Playing My Mother's Bluesby Valerie Wilson Wesley
Dani Carter was seven years old her sister, Rose, seventeen when their beautiful, impetuous mother, Maria, walked out of their lives, abandoning her husband and family for a love affair. Over the decades that followed, Dani has married a successful man and given birth to a wonderful son. But love has long been missing from her marriage, propelling her
Dani Carter was seven years old her sister, Rose, seventeen when their beautiful, impetuous mother, Maria, walked out of their lives, abandoning her husband and family for a love affair. Over the decades that followed, Dani has married a successful man and given birth to a wonderful son. But love has long been missing from her marriage, propelling her into the arms of another and inspiring troubling thoughts of escape. The sins of the mother, Dani fears, have been visited upon the daughter.
Now that she finds herself in a similar heartbreaking situation, Dani can't help but wonder who Maria really was. It's a puzzle that may soon be completed, after a lifetime of searching for missing pieces. Maria, calling herself Mariah, is about to reenter her daughters' worlds, bearing secrets and bitter truths . . . and, perhaps, long-awaited answers to what could possibly drive a mother to sacrifice what was dearest to her heart.
Playing My Mother's Blues
- HarperCollins Publishers
- Publication date:
- Edition description:
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- Product dimensions:
- 5.30(w) x 7.90(h) x 0.60(d)
- Age Range:
- 14 - 18 Years
Meet the Author
Valerie Wilson Wesley is the author of the novels Always True to You in My Fashion and Ain't Nobody's Business If I Do, winner of the 2000 Best Fiction Award of the Black Caucus of the American Library Association, as well as the nationally bestselling Tamara Hayle mystery series. A contributing editor at Essence magazine, her fiction and nonfiction have appeared in Ms. and the New York Times. She lives in New Jersey.
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I DISAGREE WITH SOME OF THE OTHERS READERS ABOUT THIS STORY. I FELT THE STORY WAS VERY INTERESTING, IT WAS NOT BORING TO ME. IT SHOWS HOW HISTORY HAS A WAY OF REPEATING ITSELF SOMETIMES IN FAMILIES. IT DEALT WITH STRUGGLE, AND SO CALL LOVE. IT ALSO DEALS WITH REGRETS AND BROKEN PROMISES. THE STORY WAS VERY POWERFUL, AND I WAS ABLE TO WALK AWAY WITH ALOT TO THINK ABOUT, REGARDING MY FAMILY. I FEEL THAT THE STORY ENDED IN A WAY WHERE THERE COULD BE A BOOK II. I SAY IT IS WORTH A READ.
Impetuous Maria left her spouse Hilton Dells for Durell Alexander. However, when she walked out on Hilton and became Mariah, she also abandoned her daughters seven year old Dani Carter and seventeen year old Rose. However, several months after she deserted her family for a love affair, the hotheaded Mariah killed her lover. She spent time in jail for the homicide while Hilton¿s sister Lucille raised her nieces especially the ¿baby¿.---------------- Maria reads an obit that Hilton just died. Whereas Dani overcame the betrayal, but remains curious about the woman she remembers filled with élan Rose has always acted as if their mom died years ago. Now the death of Hilton has brought to the surface the one guilt that Maria has tried to bury, abandoning her children. She wants to reconcile with them. Dani needs to understand her mom as she finds herself following her mother¿s path being marred with children, but having an affair. Rose, raging with rancor, wants nothing to do with the woman whose leaving devastated her. Lucille wants her former sister-in-law to stay away from her nieces. These four women meet ostensibly to bury Hilton but to exhume the past.------------------------ The viewpoint constantly switches mostly between Mariah, Rose, and Dani, and to a much lesser degree Lucille so that the audience sees the same incident from dissimilar perspectives. For instance what seems like a molehill to Maria is Mt. Everest to Rose as each looks back to the late 1960s early 1970s differently. The fine character study enables the audience to understand how a pivotal event over two decades ago still fully impacts the players. Though at times the introspection can slow down the plot, fans will enjoy this family drama starring believable protagonists struggling to understand one another.------------------- Harriet Klausner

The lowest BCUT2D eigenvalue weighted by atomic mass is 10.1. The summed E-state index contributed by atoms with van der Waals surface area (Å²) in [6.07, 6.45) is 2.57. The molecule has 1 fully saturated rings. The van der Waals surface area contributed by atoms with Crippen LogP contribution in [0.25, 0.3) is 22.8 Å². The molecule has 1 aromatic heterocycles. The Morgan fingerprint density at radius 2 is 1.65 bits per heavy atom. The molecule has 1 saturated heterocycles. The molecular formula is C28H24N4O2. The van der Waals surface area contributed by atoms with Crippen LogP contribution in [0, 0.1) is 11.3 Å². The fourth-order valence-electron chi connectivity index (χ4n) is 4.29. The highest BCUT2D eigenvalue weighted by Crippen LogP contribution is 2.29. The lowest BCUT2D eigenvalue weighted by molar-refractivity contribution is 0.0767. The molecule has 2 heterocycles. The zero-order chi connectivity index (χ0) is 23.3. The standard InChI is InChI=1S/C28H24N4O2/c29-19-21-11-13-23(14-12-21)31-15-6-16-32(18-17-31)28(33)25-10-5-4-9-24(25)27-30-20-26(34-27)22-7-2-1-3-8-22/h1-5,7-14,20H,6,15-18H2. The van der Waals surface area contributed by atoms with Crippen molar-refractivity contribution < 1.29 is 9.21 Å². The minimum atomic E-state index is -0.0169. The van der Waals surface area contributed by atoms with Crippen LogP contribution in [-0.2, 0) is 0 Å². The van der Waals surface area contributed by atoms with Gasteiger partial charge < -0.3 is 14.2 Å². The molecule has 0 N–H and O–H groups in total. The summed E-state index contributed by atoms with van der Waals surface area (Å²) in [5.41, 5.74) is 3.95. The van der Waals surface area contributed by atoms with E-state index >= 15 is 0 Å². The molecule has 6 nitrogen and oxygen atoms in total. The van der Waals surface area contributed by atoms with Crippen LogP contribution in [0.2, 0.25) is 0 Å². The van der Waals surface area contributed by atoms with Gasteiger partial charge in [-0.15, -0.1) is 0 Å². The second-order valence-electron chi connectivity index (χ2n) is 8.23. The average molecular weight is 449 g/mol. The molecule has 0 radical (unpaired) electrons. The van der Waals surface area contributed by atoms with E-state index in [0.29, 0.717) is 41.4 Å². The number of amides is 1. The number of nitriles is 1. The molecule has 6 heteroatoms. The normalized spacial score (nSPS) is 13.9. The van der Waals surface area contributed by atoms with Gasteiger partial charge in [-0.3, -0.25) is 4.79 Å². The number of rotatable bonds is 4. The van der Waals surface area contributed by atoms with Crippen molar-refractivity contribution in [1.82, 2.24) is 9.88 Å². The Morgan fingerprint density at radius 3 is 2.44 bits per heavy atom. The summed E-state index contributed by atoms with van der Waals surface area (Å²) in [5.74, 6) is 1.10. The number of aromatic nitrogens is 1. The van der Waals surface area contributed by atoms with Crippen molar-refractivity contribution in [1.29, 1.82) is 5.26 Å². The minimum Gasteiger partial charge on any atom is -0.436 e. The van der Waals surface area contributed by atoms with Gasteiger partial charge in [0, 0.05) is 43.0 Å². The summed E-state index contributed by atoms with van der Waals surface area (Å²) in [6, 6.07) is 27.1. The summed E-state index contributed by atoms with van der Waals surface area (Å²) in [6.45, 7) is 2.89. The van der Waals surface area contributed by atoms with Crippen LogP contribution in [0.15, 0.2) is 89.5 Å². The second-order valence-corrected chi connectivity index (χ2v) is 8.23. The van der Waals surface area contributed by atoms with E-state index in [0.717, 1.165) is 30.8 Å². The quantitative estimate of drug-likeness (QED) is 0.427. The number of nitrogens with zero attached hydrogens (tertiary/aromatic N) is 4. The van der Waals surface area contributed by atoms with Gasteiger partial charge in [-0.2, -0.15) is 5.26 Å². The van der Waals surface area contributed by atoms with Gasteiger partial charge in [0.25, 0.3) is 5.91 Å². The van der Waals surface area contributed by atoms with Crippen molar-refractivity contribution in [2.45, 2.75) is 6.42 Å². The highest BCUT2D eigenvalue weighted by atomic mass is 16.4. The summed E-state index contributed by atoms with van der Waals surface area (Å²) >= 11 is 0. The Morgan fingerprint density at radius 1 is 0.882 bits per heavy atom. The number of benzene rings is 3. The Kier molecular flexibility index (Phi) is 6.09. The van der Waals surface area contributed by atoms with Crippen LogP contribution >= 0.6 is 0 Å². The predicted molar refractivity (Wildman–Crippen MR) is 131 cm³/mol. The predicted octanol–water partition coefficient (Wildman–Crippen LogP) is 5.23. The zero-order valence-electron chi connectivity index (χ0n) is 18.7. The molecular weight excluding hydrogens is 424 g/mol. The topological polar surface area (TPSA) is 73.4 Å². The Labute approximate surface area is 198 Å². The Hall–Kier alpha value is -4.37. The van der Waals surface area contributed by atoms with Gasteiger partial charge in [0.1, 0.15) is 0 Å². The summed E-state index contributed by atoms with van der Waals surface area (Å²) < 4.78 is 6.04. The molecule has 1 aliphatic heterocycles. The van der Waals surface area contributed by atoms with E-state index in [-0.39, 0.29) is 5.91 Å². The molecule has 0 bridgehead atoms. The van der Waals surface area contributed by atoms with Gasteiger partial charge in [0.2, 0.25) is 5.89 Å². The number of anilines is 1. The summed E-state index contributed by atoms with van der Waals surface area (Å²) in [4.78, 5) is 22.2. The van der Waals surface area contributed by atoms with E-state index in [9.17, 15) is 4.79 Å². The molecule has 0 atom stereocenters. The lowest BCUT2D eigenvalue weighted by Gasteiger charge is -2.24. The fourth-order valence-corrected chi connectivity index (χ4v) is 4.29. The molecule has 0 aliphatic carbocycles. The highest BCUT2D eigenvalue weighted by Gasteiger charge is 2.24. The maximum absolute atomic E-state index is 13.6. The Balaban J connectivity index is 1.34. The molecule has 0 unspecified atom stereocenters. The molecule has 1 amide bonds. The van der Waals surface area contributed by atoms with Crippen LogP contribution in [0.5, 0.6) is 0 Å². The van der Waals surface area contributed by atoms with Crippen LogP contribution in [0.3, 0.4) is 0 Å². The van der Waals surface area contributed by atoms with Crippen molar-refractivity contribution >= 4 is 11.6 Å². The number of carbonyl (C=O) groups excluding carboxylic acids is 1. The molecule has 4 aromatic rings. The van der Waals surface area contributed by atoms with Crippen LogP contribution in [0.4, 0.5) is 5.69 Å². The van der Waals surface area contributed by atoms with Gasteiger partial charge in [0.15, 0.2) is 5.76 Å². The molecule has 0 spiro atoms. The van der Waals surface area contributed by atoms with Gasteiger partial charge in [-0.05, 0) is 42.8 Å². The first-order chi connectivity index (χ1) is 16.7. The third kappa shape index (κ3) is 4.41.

Good storyline but not well written. It was kinda slow and boring. The ending left you hanging.
I think the story could have been told, even ehanced upon, without being so 'wordy'. Also, 'Dee' from 'What's happening!' was not 'Rerun's' sister, she was 'Roger's' sister.